Brothers at play need no words

In their land of make-believe, my boys communicate through car and truck sounds.

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    Fascinated: Two girls don't need to talk when totally engrossed in playing with a toy.
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A child's first words – or, more important, how they're pronounced – can be a source of endless entertainment for parents. My older son, Caleb, was a chatterbox before the age of 1, uttering baby-journal gems such as "Russell sprouts," "raff" (giraffe), "straw-bears," "blue-bears," and "oggs" (eggs). On winter mornings, he would point out the window and shout, "no, no, no!" to describe the puffy white snowflakes falling from the sky. (And perhaps echoing the sentiments of those heading off on a slushy drive to work.)

My younger son, Connor, however, is content as a quiet observer, weighing in here and there with a belly laugh, approving nod, or selectively chosen word (mainly when tied to food). He understands what we say; he's just happier letting his brother do the talking.

At 18 months and 4 years old, they play well together. And despite their huge gap in vocabularies, they've come up with some creative ways to communicate. I've heard that twins sometimes invent their own language, a unique way of talking to each other, called "twin-speak." My sons have formulated their own version of that: "car-speak." A typical play session goes something like this:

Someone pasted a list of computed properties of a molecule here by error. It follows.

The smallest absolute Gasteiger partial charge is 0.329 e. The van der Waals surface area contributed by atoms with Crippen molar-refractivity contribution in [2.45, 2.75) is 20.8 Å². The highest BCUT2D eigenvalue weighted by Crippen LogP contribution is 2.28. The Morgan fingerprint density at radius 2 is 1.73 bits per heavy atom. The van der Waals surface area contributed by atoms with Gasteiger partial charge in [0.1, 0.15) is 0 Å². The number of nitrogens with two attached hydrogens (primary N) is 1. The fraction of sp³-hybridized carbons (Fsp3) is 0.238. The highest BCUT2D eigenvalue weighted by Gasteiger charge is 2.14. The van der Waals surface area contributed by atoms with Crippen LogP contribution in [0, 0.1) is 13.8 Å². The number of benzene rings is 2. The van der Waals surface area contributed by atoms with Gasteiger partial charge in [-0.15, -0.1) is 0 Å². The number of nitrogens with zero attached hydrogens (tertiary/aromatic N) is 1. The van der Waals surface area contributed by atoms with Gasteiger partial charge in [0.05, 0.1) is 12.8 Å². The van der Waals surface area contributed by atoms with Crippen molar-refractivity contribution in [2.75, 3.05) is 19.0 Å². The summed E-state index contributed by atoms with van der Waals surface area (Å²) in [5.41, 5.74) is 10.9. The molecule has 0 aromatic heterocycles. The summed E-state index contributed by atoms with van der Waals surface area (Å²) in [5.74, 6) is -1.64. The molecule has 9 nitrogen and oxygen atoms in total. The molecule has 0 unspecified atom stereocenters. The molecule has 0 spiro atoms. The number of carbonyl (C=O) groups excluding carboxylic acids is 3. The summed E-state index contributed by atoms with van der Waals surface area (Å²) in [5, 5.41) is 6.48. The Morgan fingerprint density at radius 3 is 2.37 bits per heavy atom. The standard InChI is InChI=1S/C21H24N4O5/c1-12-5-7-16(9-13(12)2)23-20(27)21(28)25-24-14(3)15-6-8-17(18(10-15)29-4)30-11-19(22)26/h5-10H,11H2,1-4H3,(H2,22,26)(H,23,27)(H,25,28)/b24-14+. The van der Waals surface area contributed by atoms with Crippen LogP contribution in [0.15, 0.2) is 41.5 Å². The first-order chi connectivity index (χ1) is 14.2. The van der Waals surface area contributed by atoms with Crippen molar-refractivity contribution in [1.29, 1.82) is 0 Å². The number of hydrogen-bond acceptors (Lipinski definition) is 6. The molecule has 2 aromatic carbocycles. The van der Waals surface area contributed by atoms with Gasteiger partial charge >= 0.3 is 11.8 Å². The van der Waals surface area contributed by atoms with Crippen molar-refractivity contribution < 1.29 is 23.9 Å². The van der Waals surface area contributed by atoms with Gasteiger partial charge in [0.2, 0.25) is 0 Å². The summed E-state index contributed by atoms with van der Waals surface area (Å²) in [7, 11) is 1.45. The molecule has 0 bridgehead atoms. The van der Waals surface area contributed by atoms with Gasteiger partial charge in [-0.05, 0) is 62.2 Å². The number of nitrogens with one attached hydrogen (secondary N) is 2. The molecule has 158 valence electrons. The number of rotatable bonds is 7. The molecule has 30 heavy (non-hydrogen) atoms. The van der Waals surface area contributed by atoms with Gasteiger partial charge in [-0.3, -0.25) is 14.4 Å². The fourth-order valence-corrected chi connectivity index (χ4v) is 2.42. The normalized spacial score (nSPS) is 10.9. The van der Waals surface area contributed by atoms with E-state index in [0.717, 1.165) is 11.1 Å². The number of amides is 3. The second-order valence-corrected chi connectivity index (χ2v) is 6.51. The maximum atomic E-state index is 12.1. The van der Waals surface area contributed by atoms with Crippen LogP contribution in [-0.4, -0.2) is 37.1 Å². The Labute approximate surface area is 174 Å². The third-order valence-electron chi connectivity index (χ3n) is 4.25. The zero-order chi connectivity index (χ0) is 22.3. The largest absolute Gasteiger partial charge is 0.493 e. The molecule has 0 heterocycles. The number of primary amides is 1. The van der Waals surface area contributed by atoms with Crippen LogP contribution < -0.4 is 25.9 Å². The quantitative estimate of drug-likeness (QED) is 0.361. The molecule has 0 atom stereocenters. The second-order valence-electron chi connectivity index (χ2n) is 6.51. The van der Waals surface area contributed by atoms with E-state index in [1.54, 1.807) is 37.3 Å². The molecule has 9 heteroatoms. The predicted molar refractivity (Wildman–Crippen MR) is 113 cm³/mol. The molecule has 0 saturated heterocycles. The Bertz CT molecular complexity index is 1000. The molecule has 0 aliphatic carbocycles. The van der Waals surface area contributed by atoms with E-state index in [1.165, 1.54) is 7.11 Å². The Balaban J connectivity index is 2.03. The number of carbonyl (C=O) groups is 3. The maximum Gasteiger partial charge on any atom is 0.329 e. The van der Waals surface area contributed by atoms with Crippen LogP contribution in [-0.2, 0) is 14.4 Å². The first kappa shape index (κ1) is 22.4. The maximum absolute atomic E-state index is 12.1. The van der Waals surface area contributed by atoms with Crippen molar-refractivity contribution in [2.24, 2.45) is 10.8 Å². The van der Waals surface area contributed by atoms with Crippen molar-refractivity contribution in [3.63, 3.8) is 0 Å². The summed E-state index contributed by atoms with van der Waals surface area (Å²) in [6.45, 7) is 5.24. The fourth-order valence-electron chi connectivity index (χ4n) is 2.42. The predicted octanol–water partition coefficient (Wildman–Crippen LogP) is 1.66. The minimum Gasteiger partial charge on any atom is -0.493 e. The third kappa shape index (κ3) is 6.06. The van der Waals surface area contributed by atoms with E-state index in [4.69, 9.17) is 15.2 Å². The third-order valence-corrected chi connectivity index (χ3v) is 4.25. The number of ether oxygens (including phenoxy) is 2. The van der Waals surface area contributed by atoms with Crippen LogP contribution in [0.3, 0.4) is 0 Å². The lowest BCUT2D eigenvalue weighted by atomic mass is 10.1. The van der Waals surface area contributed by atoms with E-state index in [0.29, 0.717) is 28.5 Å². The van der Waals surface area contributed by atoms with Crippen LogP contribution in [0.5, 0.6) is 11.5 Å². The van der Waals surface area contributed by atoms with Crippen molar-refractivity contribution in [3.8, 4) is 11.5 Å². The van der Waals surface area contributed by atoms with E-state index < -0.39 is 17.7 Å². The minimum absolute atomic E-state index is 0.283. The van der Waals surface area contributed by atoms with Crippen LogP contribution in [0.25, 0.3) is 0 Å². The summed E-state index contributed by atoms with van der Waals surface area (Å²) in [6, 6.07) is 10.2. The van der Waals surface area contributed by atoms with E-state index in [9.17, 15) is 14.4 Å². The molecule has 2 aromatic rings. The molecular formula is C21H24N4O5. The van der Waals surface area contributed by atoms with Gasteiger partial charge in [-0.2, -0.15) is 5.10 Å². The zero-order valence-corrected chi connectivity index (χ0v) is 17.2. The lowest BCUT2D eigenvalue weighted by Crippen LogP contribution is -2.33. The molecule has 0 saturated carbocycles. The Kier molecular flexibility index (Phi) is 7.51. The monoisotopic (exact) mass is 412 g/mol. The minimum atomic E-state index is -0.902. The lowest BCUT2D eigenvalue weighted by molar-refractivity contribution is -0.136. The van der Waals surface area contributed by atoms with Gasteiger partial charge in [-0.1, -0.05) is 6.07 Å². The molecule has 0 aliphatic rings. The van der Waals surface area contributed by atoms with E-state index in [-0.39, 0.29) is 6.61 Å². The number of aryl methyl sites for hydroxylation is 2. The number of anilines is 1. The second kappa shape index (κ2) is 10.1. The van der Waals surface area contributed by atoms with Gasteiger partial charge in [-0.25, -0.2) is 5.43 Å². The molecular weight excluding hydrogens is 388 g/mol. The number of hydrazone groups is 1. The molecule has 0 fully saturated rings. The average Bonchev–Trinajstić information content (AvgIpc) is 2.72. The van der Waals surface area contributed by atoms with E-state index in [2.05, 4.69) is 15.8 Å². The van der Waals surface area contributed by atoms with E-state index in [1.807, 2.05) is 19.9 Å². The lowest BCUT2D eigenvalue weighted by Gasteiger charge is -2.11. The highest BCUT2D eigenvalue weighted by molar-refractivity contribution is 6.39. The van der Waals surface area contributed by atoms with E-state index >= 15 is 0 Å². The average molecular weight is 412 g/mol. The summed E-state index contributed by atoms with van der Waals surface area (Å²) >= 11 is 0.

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Connor, pushing a dump truck: "Vroom, vroom."

Caleb, pushing a race car: "Whee, whee."

Connor replies: "Beep, beep."

Caleb (louder): "Whee, whee, wheee!"

Then they'll laugh, push their vehicles side by side, and continue making car and truck noises without uttering a single word in the English dictionary.

Later, Connor picks up the kazoo and starts to play. Caleb finds a wooden train whistle. The two of them go back and forth blowing their instruments progressively louder until Mom has had enough.

At dinner, they move from land to sky as airplane noises take over. As Connor munches on finger foods, his big brother comes over to share (or offload) a forkful of his supper. "Swoosh, swoosh," Caleb says, pushing his piled fork through the air and landing it near Connor's mouth.

Connor smiles and gulps a bite of his brother's dinner.

Like little bear cubs, they also spend a fair bit of time rolling on the floor as they learn the meaning of the word "share."

But I've noticed that during their tender moments at play, they're rarely frustrated with their inability to carry on a "real" conversation. They're not communicating in the same way adults do, yet they understand each other and they're learning and relating just as well (if not better).

They're content plunging into a land of transportation and make-believe, then resurfacing to learn a few lessons on how the world works, lessons that don't require words: how to piece a train track together, make a paper airplane soar, measure sand, kick a ball, draw a square.

Later, at bath time, sounds of motor boats and splashing fill our house. The boys measure water into cups and pour it over their heads. As we snuggle in for stories, Caleb embraces his brother, whom he affectionately calls "little wheatie." Connor hugs him back and gently says, "La, la" (love, love). He rests his head on his brother's shoulder and gives him a reassuring pat with his cherubic hand.

They hold still, heads on each other's shoulder, for a few moments. I'm reminded of how special their friendship is, with a foundation built on the simple joys of childhood – playing, laughing, creating memories, and learning to navigate life's little lessons. And that's when I think that in their world, there's really no need for words.

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